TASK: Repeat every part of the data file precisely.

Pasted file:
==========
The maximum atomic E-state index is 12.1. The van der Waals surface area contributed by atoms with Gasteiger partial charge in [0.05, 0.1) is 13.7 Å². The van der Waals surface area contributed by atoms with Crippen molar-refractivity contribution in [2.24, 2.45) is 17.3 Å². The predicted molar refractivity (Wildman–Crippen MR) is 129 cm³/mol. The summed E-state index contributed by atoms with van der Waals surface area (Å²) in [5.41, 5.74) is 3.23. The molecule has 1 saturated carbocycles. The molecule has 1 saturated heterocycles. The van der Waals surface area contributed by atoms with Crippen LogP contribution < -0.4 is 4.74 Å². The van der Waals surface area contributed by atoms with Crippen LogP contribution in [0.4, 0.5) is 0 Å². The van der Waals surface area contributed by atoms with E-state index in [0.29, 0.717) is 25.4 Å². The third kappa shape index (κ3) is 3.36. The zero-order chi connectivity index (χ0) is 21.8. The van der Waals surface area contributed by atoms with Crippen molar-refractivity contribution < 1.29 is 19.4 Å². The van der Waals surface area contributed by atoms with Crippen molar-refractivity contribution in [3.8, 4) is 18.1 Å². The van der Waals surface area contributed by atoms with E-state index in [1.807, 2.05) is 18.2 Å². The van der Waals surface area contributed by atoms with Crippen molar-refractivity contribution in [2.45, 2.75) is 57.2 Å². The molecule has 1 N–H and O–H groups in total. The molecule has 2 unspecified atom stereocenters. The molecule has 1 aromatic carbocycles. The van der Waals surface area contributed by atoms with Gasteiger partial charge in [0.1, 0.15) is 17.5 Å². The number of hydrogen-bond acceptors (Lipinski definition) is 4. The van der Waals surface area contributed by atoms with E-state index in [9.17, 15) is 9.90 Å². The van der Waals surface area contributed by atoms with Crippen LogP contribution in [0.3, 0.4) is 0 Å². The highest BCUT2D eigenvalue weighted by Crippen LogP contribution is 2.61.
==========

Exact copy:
The maximum atomic E-state index is 12.1. The van der Waals surface area contributed by atoms with Gasteiger partial charge in [0.05, 0.1) is 13.7 Å². The van der Waals surface area contributed by atoms with Crippen molar-refractivity contribution in [2.24, 2.45) is 17.3 Å². The predicted molar refractivity (Wildman–Crippen MR) is 129 cm³/mol. The summed E-state index contributed by atoms with van der Waals surface area (Å²) in [5.41, 5.74) is 3.23. The molecule has 1 saturated carbocycles. The molecule has 1 saturated heterocycles. The van der Waals surface area contributed by atoms with Crippen LogP contribution < -0.4 is 4.74 Å². The van der Waals surface area contributed by atoms with Crippen LogP contribution in [0.4, 0.5) is 0 Å². The van der Waals surface area contributed by atoms with E-state index in [0.29, 0.717) is 25.4 Å². The third kappa shape index (κ3) is 3.36. The zero-order chi connectivity index (χ0) is 21.8. The van der Waals surface area contributed by atoms with Crippen molar-refractivity contribution < 1.29 is 19.4 Å². The van der Waals surface area contributed by atoms with Crippen molar-refractivity contribution in [3.8, 4) is 18.1 Å². The van der Waals surface area contributed by atoms with E-state index in [1.807, 2.05) is 18.2 Å². The van der Waals surface area contributed by atoms with Crippen molar-refractivity contribution in [2.45, 2.75) is 57.2 Å². The molecule has 1 N–H and O–H groups in total. The molecule has 2 unspecified atom stereocenters. The molecule has 1 aromatic carbocycles. The van der Waals surface area contributed by atoms with Gasteiger partial charge in [0.1, 0.15) is 17.5 Å². The number of hydrogen-bond acceptors (Lipinski definition) is 4. The van der Waals surface area contributed by atoms with E-state index in [9.17, 15) is 9.90 Å². The van der Waals surface area contributed by atoms with Crippen LogP contribution in [0.3, 0.4) is 0 Å². The highest BCUT2D eigenvalue weighted by Crippen LogP contribution is 2.61.